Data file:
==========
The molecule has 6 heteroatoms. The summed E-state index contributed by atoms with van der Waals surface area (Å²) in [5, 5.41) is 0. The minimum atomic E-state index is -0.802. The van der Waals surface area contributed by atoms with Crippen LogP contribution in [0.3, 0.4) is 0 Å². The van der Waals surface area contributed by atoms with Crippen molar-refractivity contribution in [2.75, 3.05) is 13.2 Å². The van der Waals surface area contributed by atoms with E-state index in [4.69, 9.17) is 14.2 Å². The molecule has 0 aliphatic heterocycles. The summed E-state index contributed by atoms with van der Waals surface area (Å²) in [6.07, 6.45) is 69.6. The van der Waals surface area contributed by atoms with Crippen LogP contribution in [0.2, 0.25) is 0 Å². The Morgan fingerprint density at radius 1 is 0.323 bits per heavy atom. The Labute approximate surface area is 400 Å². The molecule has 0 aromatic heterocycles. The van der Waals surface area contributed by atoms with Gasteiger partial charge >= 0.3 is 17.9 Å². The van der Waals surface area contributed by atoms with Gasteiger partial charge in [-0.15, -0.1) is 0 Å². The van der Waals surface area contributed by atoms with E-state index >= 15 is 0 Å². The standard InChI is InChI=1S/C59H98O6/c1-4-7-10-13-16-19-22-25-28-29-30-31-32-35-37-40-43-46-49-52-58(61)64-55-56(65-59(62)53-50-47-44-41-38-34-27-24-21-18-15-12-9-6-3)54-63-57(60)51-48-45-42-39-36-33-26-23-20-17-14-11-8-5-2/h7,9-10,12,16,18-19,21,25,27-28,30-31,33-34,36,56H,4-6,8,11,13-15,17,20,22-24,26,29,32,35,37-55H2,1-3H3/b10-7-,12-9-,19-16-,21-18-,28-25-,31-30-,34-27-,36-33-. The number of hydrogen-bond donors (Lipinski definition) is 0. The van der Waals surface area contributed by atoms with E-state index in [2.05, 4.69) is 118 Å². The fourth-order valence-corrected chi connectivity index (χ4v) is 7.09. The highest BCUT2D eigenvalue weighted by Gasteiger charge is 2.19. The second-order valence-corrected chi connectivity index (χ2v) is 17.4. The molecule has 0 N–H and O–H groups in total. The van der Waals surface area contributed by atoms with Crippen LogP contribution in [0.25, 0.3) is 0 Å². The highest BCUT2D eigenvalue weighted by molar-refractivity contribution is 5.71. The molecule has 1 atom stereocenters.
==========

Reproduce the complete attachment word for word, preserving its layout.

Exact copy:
The molecule has 6 heteroatoms. The summed E-state index contributed by atoms with van der Waals surface area (Å²) in [5, 5.41) is 0. The minimum atomic E-state index is -0.802. The van der Waals surface area contributed by atoms with Crippen LogP contribution in [0.3, 0.4) is 0 Å². The van der Waals surface area contributed by atoms with Crippen molar-refractivity contribution in [2.75, 3.05) is 13.2 Å². The van der Waals surface area contributed by atoms with E-state index in [4.69, 9.17) is 14.2 Å². The molecule has 0 aliphatic heterocycles. The summed E-state index contributed by atoms with van der Waals surface area (Å²) in [6.07, 6.45) is 69.6. The van der Waals surface area contributed by atoms with Crippen LogP contribution in [0.2, 0.25) is 0 Å². The Morgan fingerprint density at radius 1 is 0.323 bits per heavy atom. The Labute approximate surface area is 400 Å². The molecule has 0 aromatic heterocycles. The van der Waals surface area contributed by atoms with Gasteiger partial charge >= 0.3 is 17.9 Å². The van der Waals surface area contributed by atoms with Gasteiger partial charge in [-0.15, -0.1) is 0 Å². The van der Waals surface area contributed by atoms with E-state index >= 15 is 0 Å². The standard InChI is InChI=1S/C59H98O6/c1-4-7-10-13-16-19-22-25-28-29-30-31-32-35-37-40-43-46-49-52-58(61)64-55-56(65-59(62)53-50-47-44-41-38-34-27-24-21-18-15-12-9-6-3)54-63-57(60)51-48-45-42-39-36-33-26-23-20-17-14-11-8-5-2/h7,9-10,12,16,18-19,21,25,27-28,30-31,33-34,36,56H,4-6,8,11,13-15,17,20,22-24,26,29,32,35,37-55H2,1-3H3/b10-7-,12-9-,19-16-,21-18-,28-25-,31-30-,34-27-,36-33-. The number of hydrogen-bond donors (Lipinski definition) is 0. The van der Waals surface area contributed by atoms with E-state index in [2.05, 4.69) is 118 Å². The fourth-order valence-corrected chi connectivity index (χ4v) is 7.09. The highest BCUT2D eigenvalue weighted by Gasteiger charge is 2.19. The second-order valence-corrected chi connectivity index (χ2v) is 17.4. The molecule has 0 N–H and O–H groups in total. The van der Waals surface area contributed by atoms with Crippen LogP contribution in [0.25, 0.3) is 0 Å². The highest BCUT2D eigenvalue weighted by molar-refractivity contribution is 5.71. The molecule has 1 atom stereocenters.